A couple of tips to check for scale problems
Scales, especially digital, can develop problems over time. The electronics just seem to fizzle out for no reason. Mechanical balance beam types are less prone to peter out, but still develop problems because of dirt, corrosion, or wear on the knife edge.
These problems tend to develop over long periods of time and are difficult to detect because they tend to creep up on you. But there is a very good procedure for tracking them.
The first step is to weigh an empty case of the caliber you usually reload about 10 times. Write these weights down and figure the average. Put the case and your numbers in a plastic bag and keep it for reference. This will give you a check on the high range of the balance over time. Every so often take the case out and weigh it again. The weight should fall somewhere within your average. If it does not, you need to check the scale.
The second part is to check the low range of the scale. For this cut up pieces of aluminum foil until they approximate the weight of the powder charge you use. The weight does not need to be very accurate maybe 1 or 2 grains for pistol or 5 or 10 grains for rifle. Weigh the foil and trim or add as needed to get it somewhat close to the powder charge. Then roll the foil up into a little ball so that parts don't off easy and weigh it about 10 times. Record the weights and average and put it in a plastic bag for future reference. Check your low range standard from time to time and it should fall somewhere in your standard range.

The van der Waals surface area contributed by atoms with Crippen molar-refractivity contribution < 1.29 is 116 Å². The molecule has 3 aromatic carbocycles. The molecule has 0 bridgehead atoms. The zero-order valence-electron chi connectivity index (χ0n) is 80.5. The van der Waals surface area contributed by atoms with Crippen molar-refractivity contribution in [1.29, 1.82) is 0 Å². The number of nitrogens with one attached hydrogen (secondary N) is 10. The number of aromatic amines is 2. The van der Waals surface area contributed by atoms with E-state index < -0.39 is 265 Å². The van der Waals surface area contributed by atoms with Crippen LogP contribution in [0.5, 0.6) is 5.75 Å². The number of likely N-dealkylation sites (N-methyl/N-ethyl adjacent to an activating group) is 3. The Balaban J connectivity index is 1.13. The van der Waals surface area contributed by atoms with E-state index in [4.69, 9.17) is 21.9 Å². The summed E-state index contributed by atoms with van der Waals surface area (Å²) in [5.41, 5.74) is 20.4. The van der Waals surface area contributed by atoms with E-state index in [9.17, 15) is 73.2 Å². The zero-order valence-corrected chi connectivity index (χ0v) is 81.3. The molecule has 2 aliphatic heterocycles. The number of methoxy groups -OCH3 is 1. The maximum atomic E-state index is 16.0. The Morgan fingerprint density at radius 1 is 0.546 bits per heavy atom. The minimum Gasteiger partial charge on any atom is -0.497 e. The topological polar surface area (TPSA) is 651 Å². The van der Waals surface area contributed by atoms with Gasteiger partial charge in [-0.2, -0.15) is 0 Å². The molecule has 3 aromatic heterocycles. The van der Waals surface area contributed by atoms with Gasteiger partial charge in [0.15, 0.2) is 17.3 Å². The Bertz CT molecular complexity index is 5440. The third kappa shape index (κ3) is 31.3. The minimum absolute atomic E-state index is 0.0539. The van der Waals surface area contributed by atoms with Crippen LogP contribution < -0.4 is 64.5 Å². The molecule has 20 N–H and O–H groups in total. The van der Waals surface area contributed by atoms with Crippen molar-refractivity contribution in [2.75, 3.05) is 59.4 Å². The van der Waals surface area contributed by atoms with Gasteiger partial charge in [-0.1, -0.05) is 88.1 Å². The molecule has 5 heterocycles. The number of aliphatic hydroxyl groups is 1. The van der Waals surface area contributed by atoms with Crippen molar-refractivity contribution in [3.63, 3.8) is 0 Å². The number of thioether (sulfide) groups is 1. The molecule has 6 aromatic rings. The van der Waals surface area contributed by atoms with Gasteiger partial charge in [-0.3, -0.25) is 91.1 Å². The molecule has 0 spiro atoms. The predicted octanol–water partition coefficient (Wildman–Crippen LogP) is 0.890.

You will now have two long term standards to check your balance against and it didn't cost anything.
While I am new to reloading I am not new to weights and measurements and have a pretty good understanding of how scales work, how they can screw you up, and what you need to do keep them accurate.